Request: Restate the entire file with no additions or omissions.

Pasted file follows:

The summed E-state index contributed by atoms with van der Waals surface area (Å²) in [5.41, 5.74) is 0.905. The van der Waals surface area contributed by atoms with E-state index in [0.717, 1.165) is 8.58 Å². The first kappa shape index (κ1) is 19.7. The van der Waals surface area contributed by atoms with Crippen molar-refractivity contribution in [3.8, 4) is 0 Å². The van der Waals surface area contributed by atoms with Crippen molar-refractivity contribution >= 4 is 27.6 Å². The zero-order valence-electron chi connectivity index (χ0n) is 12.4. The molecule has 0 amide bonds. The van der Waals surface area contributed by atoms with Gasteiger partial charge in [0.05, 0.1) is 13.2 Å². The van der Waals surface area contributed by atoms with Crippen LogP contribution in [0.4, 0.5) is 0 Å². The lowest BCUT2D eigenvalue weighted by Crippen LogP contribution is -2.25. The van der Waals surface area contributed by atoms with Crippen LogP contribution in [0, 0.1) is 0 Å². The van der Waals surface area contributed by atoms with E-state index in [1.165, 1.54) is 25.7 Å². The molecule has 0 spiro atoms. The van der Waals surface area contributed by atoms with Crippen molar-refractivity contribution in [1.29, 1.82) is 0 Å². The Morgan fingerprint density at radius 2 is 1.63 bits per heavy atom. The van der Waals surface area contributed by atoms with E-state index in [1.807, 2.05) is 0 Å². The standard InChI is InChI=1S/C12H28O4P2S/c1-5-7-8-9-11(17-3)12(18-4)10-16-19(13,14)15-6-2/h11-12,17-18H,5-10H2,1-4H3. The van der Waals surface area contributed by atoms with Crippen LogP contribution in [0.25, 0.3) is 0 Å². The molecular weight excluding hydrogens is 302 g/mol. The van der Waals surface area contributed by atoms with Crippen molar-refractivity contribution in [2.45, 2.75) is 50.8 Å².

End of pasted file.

The summed E-state index contributed by atoms with van der Waals surface area (Å²) in [5.41, 5.74) is 0.905. The van der Waals surface area contributed by atoms with E-state index in [0.717, 1.165) is 8.58 Å². The first kappa shape index (κ1) is 19.7. The van der Waals surface area contributed by atoms with Crippen molar-refractivity contribution in [3.8, 4) is 0 Å². The van der Waals surface area contributed by atoms with Crippen molar-refractivity contribution >= 4 is 27.6 Å². The zero-order valence-electron chi connectivity index (χ0n) is 12.4. The molecule has 0 amide bonds. The van der Waals surface area contributed by atoms with Gasteiger partial charge in [0.05, 0.1) is 13.2 Å². The van der Waals surface area contributed by atoms with Crippen LogP contribution in [0.4, 0.5) is 0 Å². The lowest BCUT2D eigenvalue weighted by Crippen LogP contribution is -2.25. The van der Waals surface area contributed by atoms with Crippen LogP contribution in [0, 0.1) is 0 Å². The van der Waals surface area contributed by atoms with E-state index in [1.165, 1.54) is 25.7 Å². The molecule has 0 spiro atoms. The van der Waals surface area contributed by atoms with Crippen molar-refractivity contribution in [1.29, 1.82) is 0 Å². The Morgan fingerprint density at radius 2 is 1.63 bits per heavy atom. The van der Waals surface area contributed by atoms with E-state index in [1.807, 2.05) is 0 Å². The standard InChI is InChI=1S/C12H28O4P2S/c1-5-7-8-9-11(17-3)12(18-4)10-16-19(13,14)15-6-2/h11-12,17-18H,5-10H2,1-4H3. The van der Waals surface area contributed by atoms with Crippen LogP contribution in [0.25, 0.3) is 0 Å². The molecular weight excluding hydrogens is 302 g/mol. The van der Waals surface area contributed by atoms with Crippen molar-refractivity contribution in [2.45, 2.75) is 50.8 Å².